Ancient Households of the Americas

Ancient Households of the Americas: Conceptualizing What Households Do

John G. Douglass
Nancy Gonlin
Copyright Date: 2012
Pages: 448
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  • Book Info
    Ancient Households of the Americas
    Book Description:

    In Ancient Households of the Americas archaeologists investigate the fundamental role of household production in ancient, colonial, and contemporary households. Several different cultures-Iroquois, Coosa, Anasazi, Hohokam, San Agustín, Wankarani, Formative Gulf Coast Mexico, and Formative, Classic, Colonial, and contemporary Maya-are analyzed through the lens of household archaeology in concrete, data-driven case studies. The text is divided into three sections: Section I examines the spatial and social organization and context of household production; Section II looks at the role and results of households as primary producers; and Section III investigates the role of, and interplay among, households in their greater political and socioeconomic communities. In the past few decades, household archaeology has made substantial contributions to our understanding and explanation of the past through the documentation of the household as a social unit-whether small or large, rural or urban, commoner or elite. These case studies from a broad swath of the Americas make Ancient Households of the Americas extremely valuable for continuing the comparative interdisciplinary study of households.

    eISBN: 978-1-60732-174-3
    Subjects: Sociology, Archaeology

Table of Contents

  1. Front Matter
    (pp. i-vi)
  2. Table of Contents
    (pp. vii-viii)
  3. List of Figures
    (pp. ix-xii)
  4. List of Tables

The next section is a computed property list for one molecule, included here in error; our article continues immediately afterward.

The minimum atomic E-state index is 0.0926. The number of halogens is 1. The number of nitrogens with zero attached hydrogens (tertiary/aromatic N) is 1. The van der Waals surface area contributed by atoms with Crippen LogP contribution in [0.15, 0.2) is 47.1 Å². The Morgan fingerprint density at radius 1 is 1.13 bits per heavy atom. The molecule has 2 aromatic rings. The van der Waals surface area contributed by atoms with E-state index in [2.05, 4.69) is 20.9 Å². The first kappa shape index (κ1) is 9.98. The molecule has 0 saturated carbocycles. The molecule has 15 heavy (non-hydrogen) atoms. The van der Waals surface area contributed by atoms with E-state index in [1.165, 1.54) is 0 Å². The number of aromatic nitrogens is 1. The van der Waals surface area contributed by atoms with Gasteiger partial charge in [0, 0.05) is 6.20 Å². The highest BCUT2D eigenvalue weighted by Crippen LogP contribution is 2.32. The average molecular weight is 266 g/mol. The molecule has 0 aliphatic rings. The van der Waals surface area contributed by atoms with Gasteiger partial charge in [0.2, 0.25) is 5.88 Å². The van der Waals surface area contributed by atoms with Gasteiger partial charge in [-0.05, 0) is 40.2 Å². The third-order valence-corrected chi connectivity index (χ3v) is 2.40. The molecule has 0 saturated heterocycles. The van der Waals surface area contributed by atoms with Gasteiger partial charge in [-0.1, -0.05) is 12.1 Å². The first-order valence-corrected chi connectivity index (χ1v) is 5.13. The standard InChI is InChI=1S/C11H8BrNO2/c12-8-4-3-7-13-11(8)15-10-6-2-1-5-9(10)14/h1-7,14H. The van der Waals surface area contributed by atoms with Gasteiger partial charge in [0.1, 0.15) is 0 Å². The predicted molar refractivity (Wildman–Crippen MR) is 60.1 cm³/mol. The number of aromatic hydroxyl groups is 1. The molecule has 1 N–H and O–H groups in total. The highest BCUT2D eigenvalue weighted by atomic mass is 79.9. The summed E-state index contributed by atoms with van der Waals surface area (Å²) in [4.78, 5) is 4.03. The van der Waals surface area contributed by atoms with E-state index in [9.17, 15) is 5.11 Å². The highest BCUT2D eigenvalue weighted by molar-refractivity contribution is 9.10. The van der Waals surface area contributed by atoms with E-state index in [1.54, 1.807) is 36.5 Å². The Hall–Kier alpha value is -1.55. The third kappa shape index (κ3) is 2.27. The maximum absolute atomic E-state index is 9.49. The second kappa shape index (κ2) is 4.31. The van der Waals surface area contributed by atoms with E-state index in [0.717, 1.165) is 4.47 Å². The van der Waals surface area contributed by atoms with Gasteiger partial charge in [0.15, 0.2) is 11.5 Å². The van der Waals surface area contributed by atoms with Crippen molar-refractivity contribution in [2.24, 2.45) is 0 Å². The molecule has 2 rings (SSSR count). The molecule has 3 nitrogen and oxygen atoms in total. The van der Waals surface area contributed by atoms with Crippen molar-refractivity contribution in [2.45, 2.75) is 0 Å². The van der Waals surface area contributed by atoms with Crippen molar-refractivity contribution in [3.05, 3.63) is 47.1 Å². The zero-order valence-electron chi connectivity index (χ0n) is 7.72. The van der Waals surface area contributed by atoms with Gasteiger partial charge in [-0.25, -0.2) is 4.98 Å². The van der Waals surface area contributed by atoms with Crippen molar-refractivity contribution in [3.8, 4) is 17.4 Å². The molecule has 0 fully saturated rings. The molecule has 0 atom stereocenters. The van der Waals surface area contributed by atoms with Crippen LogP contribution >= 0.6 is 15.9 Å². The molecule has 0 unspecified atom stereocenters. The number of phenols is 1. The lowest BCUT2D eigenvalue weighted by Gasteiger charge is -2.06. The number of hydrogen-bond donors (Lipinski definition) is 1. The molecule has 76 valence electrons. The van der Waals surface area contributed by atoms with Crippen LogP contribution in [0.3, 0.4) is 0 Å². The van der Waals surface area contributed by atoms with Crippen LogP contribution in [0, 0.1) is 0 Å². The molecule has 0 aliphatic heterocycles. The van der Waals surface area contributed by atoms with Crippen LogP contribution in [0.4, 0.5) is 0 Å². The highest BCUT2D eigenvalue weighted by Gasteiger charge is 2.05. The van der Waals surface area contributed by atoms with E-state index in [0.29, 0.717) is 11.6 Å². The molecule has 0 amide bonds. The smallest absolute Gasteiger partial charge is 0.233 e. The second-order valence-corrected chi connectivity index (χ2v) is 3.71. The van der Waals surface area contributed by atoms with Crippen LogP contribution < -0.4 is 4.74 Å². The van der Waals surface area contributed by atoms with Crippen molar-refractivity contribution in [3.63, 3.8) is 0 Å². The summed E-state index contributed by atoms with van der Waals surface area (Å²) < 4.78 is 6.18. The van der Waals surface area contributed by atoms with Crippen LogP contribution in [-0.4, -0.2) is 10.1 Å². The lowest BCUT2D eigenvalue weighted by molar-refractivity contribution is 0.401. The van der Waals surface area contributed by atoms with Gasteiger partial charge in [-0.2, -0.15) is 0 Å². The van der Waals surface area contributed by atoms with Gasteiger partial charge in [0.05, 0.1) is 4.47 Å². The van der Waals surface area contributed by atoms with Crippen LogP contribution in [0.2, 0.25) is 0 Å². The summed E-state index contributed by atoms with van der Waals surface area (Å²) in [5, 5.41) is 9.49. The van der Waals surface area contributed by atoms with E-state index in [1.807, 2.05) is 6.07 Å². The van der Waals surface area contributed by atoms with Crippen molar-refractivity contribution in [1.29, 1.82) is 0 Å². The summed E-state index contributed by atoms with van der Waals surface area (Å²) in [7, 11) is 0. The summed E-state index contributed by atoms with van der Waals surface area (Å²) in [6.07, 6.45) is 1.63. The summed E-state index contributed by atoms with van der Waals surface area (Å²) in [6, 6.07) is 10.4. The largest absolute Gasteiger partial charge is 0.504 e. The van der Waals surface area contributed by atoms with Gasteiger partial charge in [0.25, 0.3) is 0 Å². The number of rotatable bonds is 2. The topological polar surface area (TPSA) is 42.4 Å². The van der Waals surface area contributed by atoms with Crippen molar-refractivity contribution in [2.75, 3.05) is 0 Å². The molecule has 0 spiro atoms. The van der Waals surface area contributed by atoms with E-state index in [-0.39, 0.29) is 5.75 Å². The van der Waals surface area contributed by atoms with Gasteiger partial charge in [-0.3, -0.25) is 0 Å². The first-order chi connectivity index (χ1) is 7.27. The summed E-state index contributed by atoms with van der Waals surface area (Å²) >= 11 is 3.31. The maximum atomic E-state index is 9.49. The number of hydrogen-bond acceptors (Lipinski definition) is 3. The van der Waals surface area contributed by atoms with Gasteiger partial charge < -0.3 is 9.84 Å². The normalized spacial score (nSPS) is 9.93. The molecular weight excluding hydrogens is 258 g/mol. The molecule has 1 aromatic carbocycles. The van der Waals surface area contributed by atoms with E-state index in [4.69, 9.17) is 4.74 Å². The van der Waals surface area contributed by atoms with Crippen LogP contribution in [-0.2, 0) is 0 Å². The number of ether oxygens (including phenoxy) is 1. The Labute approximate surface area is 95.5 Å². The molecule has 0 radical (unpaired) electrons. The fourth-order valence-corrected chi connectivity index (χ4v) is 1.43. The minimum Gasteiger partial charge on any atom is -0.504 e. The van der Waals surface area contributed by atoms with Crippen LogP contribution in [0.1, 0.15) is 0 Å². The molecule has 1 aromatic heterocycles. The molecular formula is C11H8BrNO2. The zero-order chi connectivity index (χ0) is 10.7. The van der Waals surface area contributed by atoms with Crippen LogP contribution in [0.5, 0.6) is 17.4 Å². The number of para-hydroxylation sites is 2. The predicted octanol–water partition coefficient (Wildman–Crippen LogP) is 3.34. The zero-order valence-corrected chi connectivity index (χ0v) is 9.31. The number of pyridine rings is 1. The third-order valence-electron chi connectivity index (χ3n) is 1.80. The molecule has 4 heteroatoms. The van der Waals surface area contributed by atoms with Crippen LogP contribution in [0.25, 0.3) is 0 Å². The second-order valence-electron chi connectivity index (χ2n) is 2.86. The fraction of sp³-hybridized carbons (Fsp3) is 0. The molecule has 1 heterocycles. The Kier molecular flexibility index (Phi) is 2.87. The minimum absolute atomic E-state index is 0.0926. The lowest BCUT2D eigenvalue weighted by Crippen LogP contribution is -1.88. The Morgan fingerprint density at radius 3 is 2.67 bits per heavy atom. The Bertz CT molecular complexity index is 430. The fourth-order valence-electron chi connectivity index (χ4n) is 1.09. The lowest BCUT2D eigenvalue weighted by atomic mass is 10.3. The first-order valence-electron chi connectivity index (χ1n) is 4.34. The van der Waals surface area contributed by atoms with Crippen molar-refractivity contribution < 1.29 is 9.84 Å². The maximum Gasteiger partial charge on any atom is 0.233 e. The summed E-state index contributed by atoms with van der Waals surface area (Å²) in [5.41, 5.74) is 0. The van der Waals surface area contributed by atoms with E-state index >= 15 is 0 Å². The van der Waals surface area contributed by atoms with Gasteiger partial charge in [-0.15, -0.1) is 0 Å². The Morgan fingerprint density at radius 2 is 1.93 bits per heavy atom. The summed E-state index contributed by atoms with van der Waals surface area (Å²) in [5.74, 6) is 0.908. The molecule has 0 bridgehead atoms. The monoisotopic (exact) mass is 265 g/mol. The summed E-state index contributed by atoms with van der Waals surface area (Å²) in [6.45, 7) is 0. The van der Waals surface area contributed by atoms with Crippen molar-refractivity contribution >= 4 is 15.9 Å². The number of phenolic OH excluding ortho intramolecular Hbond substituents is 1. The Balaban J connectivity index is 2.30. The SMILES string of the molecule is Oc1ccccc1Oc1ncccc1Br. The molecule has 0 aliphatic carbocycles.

(pp. xiii-xiv)
  5. Preface
    (pp. xv-xvi)
    John Douglass and Nan Gonlin
  6. Acknowledgments
    (pp. xvii-xx)
  7. ONE The Household as Analytical Unit: Case Studies from the Americas
    (pp. 1-44)

    The study of that small, but universal, component of society, the household, is now a global pursuit. Scientists who work in all parts of the world are addressing diverse research concerns for various times and places (see, e.g., Beck 2007; Carballo 2011; Christie and Sarro 2006; Falconer 1994; Fortier et al. 1989; Hendon 2010; Holschlag 1975; Kramer 1979, 1982; MacEachern, Archer, and Garvin 1989; Schwarz 2009; Stanish 1989). Household archaeology, however, is a relatively new field, coming of age in only the past few decades. While household studies in archaeology certainly go back much further than the mid-1980s (e.g., Flannery...

  8. Section I: Household Production Organization:: Spatial and Social Contexts in the Past and Present
    • TWO Occupation Span and the Organization of Residential Activities: A Cross-Cultural Model and Case Study from the Mesa Verde Region
      (pp. 47-78)

      The anthropological study of households was revitalized during the 1980s when researchers began to examine household organization from a behavioral perspective (Netting, Wilk, and Arnould 1984a; see also Douglass and Gonlin, this volume). Archaeology was well equipped to meet the challenge posed by this emphasis on what households do. There was a long tradition of identifying and interpreting activity areas at archaeological sites, and a robust method and theory for undertaking these studies had developed as a result of this intense scrutiny (c.f. Binford 1976, 1981; Kent 1984, 1987, 1990a; Schiffer 1972, 1975, 1976, 1987). These factors combined to produce...